ATHENS, Feb. 19 (Xinhua) -- Thousands of Greek citizens took to the streets of Athens once again throughout Sunday, protesting painful austerity on the eve of a crucial eurozone meeting in Brussels that could determine Greece's salvation from financial meltdown in March and its future in the common currency zone.
Demonstrators waving banners in front of the parliament building "against EU and International Monetary Fund", denounced the tough terms of the second international bailout package to stave off a Greek default, ahead of a new eurozone meeting on Monday that could unlock the vital aid.
But at the same time in a vast majority, disgruntled Greeks strongly supported the country's membership in the eurozone, according to a series of opinion polls published in newspapers, acknowledging that outside euro the country would certainly face a devastating bankruptcy, as local analysts noted.
Seven out of 10 respondents in the survey printed in Sunday's Realnews newspaper said they want Greece to stay within the eurozone. Less than half of respondents though believed that Greece will still be a member of the zone by 2015.
Some 95 percent of Greeks polled expressed deep pessimism for the country's future, criticizing the two-year austerity and reform drive underway as a wrong recipe to tackle the debt crisis.
"The mix of policies chosen so far lead Greek society and the country deeper into recession and a vicious circle. We will keep fighting until we overturn them," Stathis Anestis, General Secretary of the umbrella labour union of private sector employees GSEE, said on Sunday noon, addressing a rally in central Athens organized in collaboration with the umbrella union of civil servants ADEDY.
"We are here to stay. Because back home we face bankruptcy already. The endless cutbacks on our income, the prospect of tens of thousands of more unemployed this year who will add to the more than one million jobless in a country with a four-million strong working force, leaves us with no option," construction worker Dionisis Koutsogiorgis told Xinhua on Sunday afternoon, as Left parties members staged a second rally on Syntagma square.
Father of three underage children Koutsogiorgis is jobless for over five months and relies on aid by relatives and friends to make ends meet.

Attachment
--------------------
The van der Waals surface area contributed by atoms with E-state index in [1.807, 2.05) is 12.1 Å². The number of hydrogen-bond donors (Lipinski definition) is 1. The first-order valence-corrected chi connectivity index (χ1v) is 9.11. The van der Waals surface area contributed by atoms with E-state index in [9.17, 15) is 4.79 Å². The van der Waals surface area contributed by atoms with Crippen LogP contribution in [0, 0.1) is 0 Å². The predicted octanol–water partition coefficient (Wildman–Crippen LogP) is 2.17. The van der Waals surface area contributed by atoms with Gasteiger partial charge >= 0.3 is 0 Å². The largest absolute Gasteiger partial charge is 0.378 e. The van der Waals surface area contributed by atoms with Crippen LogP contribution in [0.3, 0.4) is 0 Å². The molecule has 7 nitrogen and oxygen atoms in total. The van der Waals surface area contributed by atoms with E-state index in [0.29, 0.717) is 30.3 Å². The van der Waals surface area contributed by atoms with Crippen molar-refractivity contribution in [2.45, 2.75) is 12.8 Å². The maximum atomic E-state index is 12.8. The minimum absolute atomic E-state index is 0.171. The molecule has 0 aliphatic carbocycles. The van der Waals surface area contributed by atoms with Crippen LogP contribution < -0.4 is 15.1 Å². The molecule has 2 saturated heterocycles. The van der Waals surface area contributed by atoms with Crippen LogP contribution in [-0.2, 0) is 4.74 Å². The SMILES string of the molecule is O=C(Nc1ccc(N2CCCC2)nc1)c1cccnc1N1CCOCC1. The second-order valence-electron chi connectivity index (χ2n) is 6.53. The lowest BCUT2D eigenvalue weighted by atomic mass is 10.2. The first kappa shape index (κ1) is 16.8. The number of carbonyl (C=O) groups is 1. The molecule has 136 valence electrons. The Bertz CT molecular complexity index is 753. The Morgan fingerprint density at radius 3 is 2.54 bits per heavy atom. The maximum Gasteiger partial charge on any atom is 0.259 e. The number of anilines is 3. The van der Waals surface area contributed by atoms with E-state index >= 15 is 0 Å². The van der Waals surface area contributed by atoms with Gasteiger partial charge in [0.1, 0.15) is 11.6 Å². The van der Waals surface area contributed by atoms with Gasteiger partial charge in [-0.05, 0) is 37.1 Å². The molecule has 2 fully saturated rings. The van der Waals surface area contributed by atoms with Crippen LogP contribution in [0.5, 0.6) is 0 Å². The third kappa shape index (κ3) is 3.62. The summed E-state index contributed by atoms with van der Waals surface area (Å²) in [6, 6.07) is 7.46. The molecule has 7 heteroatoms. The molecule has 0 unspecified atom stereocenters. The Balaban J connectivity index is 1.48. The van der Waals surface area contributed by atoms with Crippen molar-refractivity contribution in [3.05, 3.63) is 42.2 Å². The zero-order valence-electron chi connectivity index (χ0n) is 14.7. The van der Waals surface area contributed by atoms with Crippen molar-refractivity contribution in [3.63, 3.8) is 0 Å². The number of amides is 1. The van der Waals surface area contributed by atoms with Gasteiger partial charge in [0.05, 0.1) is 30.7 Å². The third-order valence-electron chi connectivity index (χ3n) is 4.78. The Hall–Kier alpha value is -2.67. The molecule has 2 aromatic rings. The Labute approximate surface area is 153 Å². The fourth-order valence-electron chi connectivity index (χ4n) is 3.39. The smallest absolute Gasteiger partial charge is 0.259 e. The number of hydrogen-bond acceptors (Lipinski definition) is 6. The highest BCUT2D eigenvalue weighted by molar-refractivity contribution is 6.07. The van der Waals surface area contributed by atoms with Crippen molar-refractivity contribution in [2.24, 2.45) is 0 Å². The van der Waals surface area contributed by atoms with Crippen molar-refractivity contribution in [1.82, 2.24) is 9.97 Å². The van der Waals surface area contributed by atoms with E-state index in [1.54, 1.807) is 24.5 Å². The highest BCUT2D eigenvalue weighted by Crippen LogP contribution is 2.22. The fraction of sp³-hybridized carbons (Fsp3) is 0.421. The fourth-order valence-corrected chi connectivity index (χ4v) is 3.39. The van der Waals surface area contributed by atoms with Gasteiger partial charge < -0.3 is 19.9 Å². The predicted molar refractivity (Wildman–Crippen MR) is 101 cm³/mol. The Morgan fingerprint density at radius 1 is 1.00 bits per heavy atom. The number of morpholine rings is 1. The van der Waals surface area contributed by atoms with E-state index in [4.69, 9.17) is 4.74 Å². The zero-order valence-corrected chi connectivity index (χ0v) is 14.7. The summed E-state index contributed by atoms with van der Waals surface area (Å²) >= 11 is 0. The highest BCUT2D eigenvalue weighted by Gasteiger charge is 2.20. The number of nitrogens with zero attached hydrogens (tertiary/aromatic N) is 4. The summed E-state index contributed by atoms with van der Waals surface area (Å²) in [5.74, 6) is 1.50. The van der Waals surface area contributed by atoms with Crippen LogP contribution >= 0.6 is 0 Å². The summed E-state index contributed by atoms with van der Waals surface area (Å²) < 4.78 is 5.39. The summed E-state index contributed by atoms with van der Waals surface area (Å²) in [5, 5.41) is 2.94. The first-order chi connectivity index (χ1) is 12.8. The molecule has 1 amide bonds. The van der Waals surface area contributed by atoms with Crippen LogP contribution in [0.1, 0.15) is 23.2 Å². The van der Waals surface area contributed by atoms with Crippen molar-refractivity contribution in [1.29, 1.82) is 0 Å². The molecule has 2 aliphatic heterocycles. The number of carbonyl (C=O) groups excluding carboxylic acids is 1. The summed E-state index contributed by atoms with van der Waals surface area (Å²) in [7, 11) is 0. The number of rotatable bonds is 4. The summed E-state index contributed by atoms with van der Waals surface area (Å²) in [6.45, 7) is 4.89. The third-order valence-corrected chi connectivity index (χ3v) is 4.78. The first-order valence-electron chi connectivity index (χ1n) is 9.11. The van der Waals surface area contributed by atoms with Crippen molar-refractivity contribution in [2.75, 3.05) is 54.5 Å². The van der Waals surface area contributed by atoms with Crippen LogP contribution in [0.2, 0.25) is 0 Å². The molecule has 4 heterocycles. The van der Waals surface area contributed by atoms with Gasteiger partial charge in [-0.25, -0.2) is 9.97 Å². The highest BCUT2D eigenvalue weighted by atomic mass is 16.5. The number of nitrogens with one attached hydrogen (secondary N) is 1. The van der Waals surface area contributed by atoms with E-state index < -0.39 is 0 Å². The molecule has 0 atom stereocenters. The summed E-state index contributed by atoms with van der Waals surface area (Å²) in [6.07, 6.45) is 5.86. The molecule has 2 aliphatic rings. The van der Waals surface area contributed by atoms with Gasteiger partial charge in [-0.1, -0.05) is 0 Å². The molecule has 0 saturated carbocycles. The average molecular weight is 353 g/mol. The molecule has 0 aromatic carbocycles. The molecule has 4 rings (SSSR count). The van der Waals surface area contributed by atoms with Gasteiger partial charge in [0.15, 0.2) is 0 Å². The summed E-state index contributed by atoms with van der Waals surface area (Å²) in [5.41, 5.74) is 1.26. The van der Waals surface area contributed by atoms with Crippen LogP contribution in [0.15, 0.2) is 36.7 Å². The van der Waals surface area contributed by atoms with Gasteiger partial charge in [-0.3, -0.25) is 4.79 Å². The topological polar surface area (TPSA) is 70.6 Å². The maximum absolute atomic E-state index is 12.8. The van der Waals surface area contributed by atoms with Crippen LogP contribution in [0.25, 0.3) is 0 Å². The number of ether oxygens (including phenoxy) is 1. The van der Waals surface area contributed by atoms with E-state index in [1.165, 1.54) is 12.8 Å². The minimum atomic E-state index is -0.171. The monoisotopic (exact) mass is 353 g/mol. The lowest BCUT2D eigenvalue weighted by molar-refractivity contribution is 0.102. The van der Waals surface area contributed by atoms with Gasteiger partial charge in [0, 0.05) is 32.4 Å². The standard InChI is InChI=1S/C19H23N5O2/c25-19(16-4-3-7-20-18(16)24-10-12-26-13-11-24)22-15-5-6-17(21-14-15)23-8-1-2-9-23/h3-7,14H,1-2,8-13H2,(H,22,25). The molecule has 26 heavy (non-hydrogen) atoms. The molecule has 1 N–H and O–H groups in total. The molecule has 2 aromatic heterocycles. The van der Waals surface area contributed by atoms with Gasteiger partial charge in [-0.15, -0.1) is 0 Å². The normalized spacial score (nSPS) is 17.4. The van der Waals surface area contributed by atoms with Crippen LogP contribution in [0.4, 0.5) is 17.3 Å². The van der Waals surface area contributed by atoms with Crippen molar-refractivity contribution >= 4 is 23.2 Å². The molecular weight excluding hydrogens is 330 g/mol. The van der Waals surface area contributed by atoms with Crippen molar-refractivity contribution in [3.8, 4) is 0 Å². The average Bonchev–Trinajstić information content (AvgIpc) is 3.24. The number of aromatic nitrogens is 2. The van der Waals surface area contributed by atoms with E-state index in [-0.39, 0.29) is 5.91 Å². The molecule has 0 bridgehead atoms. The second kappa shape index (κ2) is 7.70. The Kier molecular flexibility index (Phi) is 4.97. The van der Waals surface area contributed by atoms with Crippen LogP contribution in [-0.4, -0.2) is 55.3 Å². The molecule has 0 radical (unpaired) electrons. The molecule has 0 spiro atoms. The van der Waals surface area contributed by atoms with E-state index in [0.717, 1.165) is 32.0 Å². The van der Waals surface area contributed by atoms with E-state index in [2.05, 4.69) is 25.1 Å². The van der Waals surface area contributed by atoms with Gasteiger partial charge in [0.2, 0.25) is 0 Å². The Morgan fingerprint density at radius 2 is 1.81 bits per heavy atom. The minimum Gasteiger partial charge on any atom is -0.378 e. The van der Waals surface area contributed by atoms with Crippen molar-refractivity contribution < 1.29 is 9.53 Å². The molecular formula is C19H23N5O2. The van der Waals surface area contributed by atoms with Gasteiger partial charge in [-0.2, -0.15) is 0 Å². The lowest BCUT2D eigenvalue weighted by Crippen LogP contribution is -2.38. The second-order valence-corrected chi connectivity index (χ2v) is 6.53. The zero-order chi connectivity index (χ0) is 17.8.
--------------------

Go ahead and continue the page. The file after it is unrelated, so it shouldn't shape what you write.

"For how long?" he asked, as the so-called indignant demonstrators who are non-affiliated to political parties, followed later on Sunday evening.
According to the results of polls published in three Sunday newspapers, most Greeks today reject the two major parties that have ruled the country over the past three decades and since November support the interim government of Lucas Papademos.
If general elections were held today, the conservative New Democracy party would garner a 19 percent of votes, while socialist PASOK party would receive 8.2 percent of votes, ranking fifth behind three Left parties. The percentages represent historic lows for the two parties. Pollsters commented that voters seem to "punish" the two parties for their handling of the crisis.
They also noted that apart from opposition Left parties, groups that are not represented in the current assembly, such as ecologists and a far-right party, seem to have gained ground, securing the 3 percent threshold to enter the next chamber.
The biggest winner, according to the surveys, would be abstention. The percentage of people who do not intend to go to the polls, or were still undecided, stood at some 30 percent.
Eight out of 10 respondents said that new parties should be formed to express people. Only two out of 10 would vote for a party led by technocrat transitional Papademos.
Six out of 10 said that snap elections should be held in April, immediately after the conclusion of the Greek debt swap process which is expected to start in coming days, just after EU counterparts clear the second bailout deal to Greece.
The debt-ridden country sealed a new set of additional 3.2 billion euro (4.2 billion U.S. dollars) spending cuts for this year over the past few days under lenders' pressure to secure the fresh 130 billion euro (170.81 billion dollars) bailout package to keep afloat.
Without the new rescue loans package, the second since May 2010, Greece would not be able to cover a 14.5 billion euro (19.05 billion dollars) bond repayment on March 20. A Greek default would hit the entire eurozone.